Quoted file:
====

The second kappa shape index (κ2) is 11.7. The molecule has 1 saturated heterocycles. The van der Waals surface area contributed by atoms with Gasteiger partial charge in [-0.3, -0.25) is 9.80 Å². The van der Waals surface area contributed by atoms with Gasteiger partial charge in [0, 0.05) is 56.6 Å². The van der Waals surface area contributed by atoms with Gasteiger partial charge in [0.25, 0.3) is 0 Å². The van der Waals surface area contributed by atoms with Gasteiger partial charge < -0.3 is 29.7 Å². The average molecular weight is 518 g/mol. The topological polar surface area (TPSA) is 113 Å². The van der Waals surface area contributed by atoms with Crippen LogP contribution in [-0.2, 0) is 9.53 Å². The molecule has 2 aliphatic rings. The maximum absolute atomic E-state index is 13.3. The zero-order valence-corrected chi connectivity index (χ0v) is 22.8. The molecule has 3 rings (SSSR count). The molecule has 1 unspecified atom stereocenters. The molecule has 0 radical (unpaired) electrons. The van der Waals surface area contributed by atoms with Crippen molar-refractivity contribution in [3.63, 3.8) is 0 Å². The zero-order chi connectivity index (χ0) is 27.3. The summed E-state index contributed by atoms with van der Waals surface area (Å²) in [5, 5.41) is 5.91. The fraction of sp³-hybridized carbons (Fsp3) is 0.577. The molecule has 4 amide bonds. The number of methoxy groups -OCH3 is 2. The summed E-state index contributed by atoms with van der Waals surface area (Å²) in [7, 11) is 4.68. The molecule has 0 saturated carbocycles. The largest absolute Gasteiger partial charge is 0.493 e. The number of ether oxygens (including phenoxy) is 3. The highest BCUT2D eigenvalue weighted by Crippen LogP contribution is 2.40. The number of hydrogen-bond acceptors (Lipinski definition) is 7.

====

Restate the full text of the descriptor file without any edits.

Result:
The second kappa shape index (κ2) is 11.7. The molecule has 1 saturated heterocycles. The van der Waals surface area contributed by atoms with Gasteiger partial charge in [-0.3, -0.25) is 9.80 Å². The van der Waals surface area contributed by atoms with Gasteiger partial charge in [0, 0.05) is 56.6 Å². The van der Waals surface area contributed by atoms with Gasteiger partial charge in [0.25, 0.3) is 0 Å². The van der Waals surface area contributed by atoms with Gasteiger partial charge < -0.3 is 29.7 Å². The average molecular weight is 518 g/mol. The topological polar surface area (TPSA) is 113 Å². The van der Waals surface area contributed by atoms with Crippen LogP contribution in [-0.2, 0) is 9.53 Å². The molecule has 2 aliphatic rings. The maximum absolute atomic E-state index is 13.3. The zero-order valence-corrected chi connectivity index (χ0v) is 22.8. The molecule has 3 rings (SSSR count). The molecule has 1 unspecified atom stereocenters. The molecule has 0 radical (unpaired) electrons. The van der Waals surface area contributed by atoms with Crippen molar-refractivity contribution in [3.63, 3.8) is 0 Å². The zero-order chi connectivity index (χ0) is 27.3. The summed E-state index contributed by atoms with van der Waals surface area (Å²) in [5, 5.41) is 5.91. The fraction of sp³-hybridized carbons (Fsp3) is 0.577. The molecule has 4 amide bonds. The number of methoxy groups -OCH3 is 2. The summed E-state index contributed by atoms with van der Waals surface area (Å²) in [7, 11) is 4.68. The molecule has 0 saturated carbocycles. The largest absolute Gasteiger partial charge is 0.493 e. The number of ether oxygens (including phenoxy) is 3. The highest BCUT2D eigenvalue weighted by Crippen LogP contribution is 2.40. The number of hydrogen-bond acceptors (Lipinski definition) is 7.